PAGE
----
The city will shutter one fire company and close four on a rotating basis, according to a proposal endorsed by Mayor Sheila Dixon Tuesday night in an abrupt change from her previous plan to close three companies permanently.
Truck Company 16 will close in mid-January, but an engine company and medic unit will continue to operate from the station in the West Baltimore community of Upton, the mayor said at a meeting with fire officials and City Council members.
The mayor said that after discussing the plan with Fire Chief James S. Clack, she decided to "minimize any closings" of fire stations. Cutting the two other companies would have meant closing their stations.
Council members urged the mayor to stop closing companies on a rotating basis, a measure that fire union leaders say puts firefighters and residents at risk.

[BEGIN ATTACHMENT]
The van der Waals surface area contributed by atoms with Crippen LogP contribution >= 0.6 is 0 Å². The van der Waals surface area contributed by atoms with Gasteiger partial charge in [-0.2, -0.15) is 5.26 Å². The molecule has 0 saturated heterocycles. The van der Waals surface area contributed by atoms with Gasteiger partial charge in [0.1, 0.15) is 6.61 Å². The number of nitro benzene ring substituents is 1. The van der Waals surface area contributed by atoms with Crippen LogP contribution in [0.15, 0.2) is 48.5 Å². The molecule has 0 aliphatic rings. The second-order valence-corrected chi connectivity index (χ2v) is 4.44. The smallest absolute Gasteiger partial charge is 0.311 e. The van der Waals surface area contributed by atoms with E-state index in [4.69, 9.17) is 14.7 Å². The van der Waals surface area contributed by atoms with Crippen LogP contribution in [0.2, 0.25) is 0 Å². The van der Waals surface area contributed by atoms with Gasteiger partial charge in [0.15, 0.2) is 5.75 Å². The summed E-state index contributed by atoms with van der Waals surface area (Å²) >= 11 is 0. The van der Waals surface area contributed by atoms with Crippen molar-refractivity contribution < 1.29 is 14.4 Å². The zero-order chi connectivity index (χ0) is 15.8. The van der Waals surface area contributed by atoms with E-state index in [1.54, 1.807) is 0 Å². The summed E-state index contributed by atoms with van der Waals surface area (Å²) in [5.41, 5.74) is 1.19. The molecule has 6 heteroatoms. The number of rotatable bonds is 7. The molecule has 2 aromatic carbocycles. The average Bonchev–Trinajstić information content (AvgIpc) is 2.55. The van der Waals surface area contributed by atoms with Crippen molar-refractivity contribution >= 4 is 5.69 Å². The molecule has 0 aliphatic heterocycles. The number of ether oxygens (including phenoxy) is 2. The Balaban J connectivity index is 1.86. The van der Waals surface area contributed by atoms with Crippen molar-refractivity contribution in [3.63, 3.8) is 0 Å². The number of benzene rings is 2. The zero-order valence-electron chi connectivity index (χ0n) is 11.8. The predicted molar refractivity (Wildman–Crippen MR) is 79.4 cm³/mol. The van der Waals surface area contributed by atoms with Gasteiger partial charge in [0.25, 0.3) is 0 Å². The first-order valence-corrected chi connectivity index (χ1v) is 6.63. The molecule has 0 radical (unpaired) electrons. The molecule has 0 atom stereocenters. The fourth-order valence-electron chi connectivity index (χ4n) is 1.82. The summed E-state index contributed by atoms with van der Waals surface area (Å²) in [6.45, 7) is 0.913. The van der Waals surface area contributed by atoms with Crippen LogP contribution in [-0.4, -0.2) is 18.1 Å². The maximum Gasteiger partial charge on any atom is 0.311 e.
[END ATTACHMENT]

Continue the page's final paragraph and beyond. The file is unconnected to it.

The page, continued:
Since July, five fire companies have been closed each day and night at the discretion of shift commanders and the firefighters assigned to them have been deployed elsewhere to minimize overtime costs. The city is facing record budget shortfalls as a result of falling revenue and a drop in state aid.
The closures have put residents and firefighters in dangerous situations, council members and union officials said.
"The rotating closures are really wreaking havoc out there," said Councilwoman Mary Pat Clarke, adding that firefighters are often sent into unfamiliar territory.
The firefighters "can't be asked to do more than what they're doing right now," said Councilman James Kraft.
If the truck company were closed, it would cost the city $3.5 million to end the rotating closures from January through June, the end of the budget year, Clack said.
Councilman Nicholas D'Adamo Jr. suggested that the city ask nonprofits to contribute the money to keep the fire companies open, a proposal that many council members endorsed.
The mayor said that she would discuss whether $3.5 million could be found in the budget with the head of the city's finance department.